This is part 2 of a 4-article Oilprice.com series on LNG, part 1 can be found here
Modern capitalism has seen many market bubbles, from the Dutch tulip bulb mania of 1634-1637, through the Wall Street crash of 1929, to the housing and mortgage crisis of 2008.
In the LNG business one bubble has already run its course: the previous decade’s fad to build import terminals that ended up idle, in America and elsewhere. Import (regasification) terminals are expensive, though not as expensive as export (liquefaction) terminals. In 2014, a year when less than 240 Mtpa of LNG changed hands, global regasification capacity totaled 724 Mtpa. At that time too, overoptimistic promoters’ plans for new import terminals totaled 750 Mtpa.
Although all economic bubbles have disastrous financial outcomes, they are not purely financial events. Every bubble has two parents. One is easy money, the other the illusion that the price of something, and/or the demand for it, will keep rising or stay high forever. That illusion is the descendant of yet another, which says that because many people believe and do the same thing, they must be right. And so they are, until the tide turns.
Economic bubbles spread rapidly across ground prepared by those illusions, even though it is not always clear who started them. In this case one candidate is the Paris-based International Energy Agency (IEA) which published a ‘special report’ in 2011 titled: ‘Are we entering a Golden Age of Gas?’ Using ‘new assumptions that underpin a more positive outlook for gas,’ the special report announced a fabulous new future. By 2035 global gas demand would grow by 55 percent, with LNG increasing its share of the booming trade:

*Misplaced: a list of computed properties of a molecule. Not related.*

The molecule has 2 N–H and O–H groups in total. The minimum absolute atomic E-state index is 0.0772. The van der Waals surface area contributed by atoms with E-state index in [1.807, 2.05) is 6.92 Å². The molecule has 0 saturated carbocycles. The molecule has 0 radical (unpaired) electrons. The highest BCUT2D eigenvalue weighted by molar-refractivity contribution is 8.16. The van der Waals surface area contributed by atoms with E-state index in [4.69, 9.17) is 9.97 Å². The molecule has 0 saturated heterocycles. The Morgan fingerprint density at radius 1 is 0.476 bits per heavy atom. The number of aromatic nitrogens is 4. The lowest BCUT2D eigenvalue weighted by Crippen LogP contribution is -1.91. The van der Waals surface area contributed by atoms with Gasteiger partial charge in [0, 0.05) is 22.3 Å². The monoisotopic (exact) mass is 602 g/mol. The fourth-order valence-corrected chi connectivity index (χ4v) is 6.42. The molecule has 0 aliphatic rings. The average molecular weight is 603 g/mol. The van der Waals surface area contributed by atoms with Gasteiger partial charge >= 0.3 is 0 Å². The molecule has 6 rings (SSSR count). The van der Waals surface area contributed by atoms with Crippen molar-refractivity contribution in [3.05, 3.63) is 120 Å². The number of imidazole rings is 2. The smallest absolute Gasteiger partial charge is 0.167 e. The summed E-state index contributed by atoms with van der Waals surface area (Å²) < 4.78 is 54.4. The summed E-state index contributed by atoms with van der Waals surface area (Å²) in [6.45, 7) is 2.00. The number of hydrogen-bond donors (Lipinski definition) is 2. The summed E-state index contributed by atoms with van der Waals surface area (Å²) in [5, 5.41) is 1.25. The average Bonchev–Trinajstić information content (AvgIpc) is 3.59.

China’s gas demand rises from about the level of Germany in 2010 to match that of the entire European Union in 2035. Middle East demand almost doubles, to a level similar to China’s in 2015, and demand in India in 2035 is four times that of today. . . . An increase in production equivalent to about three times the current production of Russia will be required simply to meet the growth of gas demand in 2035. . . . In the near term, there is an urgent need to invest in LNG capacity in some regions. (Bold added)
The IEA’s special report also predicted substantial growth in the use of natural gas in vehicles and as a way to cut pollution, greenhouse gases, and the use of coal and nuclear power plants. And we should not forget that 2011, the year when the IEA’s report saw the light, also saw the spike in Japanese LNG demand caused by the Fukushima nuclear disaster. That event must have enhanced the LNG euphoria.